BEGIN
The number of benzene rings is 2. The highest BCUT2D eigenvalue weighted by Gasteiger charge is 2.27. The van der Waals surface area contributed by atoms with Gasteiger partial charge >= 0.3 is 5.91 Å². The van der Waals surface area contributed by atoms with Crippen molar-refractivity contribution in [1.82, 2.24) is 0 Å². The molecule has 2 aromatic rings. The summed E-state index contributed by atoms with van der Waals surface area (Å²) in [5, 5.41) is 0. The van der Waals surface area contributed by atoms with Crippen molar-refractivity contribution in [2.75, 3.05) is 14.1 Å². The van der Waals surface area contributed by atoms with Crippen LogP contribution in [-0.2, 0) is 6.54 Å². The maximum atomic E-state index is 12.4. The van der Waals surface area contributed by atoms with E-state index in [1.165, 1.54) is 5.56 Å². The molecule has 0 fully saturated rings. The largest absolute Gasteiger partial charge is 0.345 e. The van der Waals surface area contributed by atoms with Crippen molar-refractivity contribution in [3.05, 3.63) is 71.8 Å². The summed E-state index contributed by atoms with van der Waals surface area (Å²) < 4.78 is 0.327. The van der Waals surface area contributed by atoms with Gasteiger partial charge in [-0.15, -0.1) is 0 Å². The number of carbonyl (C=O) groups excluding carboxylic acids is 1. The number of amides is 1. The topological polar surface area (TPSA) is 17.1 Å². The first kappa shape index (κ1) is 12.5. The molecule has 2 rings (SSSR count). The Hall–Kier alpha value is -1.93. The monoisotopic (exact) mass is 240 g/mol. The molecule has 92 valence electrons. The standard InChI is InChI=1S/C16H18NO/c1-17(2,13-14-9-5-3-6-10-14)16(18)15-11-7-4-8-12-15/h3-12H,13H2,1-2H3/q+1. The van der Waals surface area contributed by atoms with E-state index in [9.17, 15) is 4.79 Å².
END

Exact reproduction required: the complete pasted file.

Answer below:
The number of benzene rings is 2. The highest BCUT2D eigenvalue weighted by Gasteiger charge is 2.27. The van der Waals surface area contributed by atoms with Gasteiger partial charge >= 0.3 is 5.91 Å². The van der Waals surface area contributed by atoms with Crippen molar-refractivity contribution in [1.82, 2.24) is 0 Å². The molecule has 2 aromatic rings. The summed E-state index contributed by atoms with van der Waals surface area (Å²) in [5, 5.41) is 0. The van der Waals surface area contributed by atoms with Crippen molar-refractivity contribution in [2.75, 3.05) is 14.1 Å². The van der Waals surface area contributed by atoms with Crippen LogP contribution in [-0.2, 0) is 6.54 Å². The maximum atomic E-state index is 12.4. The van der Waals surface area contributed by atoms with E-state index in [1.165, 1.54) is 5.56 Å². The molecule has 0 fully saturated rings. The largest absolute Gasteiger partial charge is 0.345 e. The van der Waals surface area contributed by atoms with Crippen molar-refractivity contribution in [3.05, 3.63) is 71.8 Å². The summed E-state index contributed by atoms with van der Waals surface area (Å²) < 4.78 is 0.327. The van der Waals surface area contributed by atoms with Gasteiger partial charge in [-0.15, -0.1) is 0 Å². The number of carbonyl (C=O) groups excluding carboxylic acids is 1. The number of amides is 1. The topological polar surface area (TPSA) is 17.1 Å². The first kappa shape index (κ1) is 12.5. The molecule has 2 rings (SSSR count). The Hall–Kier alpha value is -1.93. The monoisotopic (exact) mass is 240 g/mol. The molecule has 92 valence electrons. The standard InChI is InChI=1S/C16H18NO/c1-17(2,13-14-9-5-3-6-10-14)16(18)15-11-7-4-8-12-15/h3-12H,13H2,1-2H3/q+1. The van der Waals surface area contributed by atoms with E-state index in [9.17, 15) is 4.79 Å².